He envisages some difficulties. First, the higher capital requirements for ring-fenced banks may be above the maximum permitted by the Capital Requirements Regulation IV, which transposes Basel III into EU law. Second, creating a ring-fence could cause "significant operational disruption and complexity", says Mr Strachan. "The logistics, practicalities and legal complexities of moving activities, customers and businesses to the right place would be a major undertaking."

Third, the ICB was clear that the prime driver of the ring-fence is less to do with making banks safer and more to do with resolving them should they fail. “I can see how that works in relation to a ring-fenced bank, but the big unanswered question for me is the resolvability of what is outside the ring-fence – in other words, the complex cross-border investment banking business. The ring-fence does not deal with that issue at all. If the ultimate objective is to get to a position where a bank is allowed to fail, and can fail in an orderly fashion, it strikes me that we are still a long way from that objective. The Financial Stability Board’s latest paper on effective resolution is a step in the right direction,” says Mr Strachan.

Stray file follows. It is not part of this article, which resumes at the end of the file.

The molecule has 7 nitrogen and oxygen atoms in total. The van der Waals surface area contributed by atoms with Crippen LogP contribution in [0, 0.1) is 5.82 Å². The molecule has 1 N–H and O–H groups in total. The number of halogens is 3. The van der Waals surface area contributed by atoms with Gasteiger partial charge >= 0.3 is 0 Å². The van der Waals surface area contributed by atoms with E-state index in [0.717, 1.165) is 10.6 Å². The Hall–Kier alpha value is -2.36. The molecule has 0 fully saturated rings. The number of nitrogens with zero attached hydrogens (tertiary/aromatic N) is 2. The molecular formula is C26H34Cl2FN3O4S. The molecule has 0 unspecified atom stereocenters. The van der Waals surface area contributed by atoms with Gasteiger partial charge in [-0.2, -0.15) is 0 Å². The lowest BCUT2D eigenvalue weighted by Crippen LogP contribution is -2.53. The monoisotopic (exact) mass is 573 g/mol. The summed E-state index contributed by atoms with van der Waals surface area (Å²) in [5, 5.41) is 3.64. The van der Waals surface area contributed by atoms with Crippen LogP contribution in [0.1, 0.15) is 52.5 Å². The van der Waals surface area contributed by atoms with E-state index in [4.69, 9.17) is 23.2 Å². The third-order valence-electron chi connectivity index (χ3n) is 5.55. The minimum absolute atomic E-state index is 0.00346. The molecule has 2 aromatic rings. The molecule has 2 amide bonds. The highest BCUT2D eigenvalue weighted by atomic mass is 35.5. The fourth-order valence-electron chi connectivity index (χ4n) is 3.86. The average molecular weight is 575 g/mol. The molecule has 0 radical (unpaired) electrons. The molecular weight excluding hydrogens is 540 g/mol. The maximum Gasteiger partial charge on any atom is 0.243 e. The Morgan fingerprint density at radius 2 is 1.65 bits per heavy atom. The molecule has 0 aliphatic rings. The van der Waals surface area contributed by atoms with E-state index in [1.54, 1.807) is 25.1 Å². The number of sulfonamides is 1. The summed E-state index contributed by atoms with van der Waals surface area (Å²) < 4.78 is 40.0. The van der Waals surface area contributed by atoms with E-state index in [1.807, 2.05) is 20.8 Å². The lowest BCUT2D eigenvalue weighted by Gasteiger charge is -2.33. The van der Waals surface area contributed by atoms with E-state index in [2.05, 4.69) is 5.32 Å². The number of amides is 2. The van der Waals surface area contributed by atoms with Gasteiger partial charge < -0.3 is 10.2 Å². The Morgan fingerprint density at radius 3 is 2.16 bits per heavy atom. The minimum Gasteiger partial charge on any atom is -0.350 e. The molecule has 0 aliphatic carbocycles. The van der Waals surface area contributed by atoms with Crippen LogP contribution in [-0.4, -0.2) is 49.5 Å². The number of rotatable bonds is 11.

Cynthia Chan, senior director, financial institutions, at Fitch Ratings, notes that the “pragmatic approach” taken by the ICB, coupled with the long implementation timeframe, means “there are no immediate rating implications”. However, the reforms will significantly weaken implicit government support for all banks, which will probably impact ratings longer term.

The only “surprise” for Ms Chan was the recommendation that all banks should have primary loss-absorbency capacity (equity plus long-term unsecured debt) of 17% to 20%. The debt element would have to be re-financed every three to five years, “which could create a refinancing cliff”.

Ms Chan says the ICB goes beyond banking resolution reforms being considered by other countries. A Fitch survey of European fixed-income investors, for example, showed that they do not believe other countries will follow the UK’s example.

Whether the ICB recommendations are being sensible, or over cautious, only time will tell.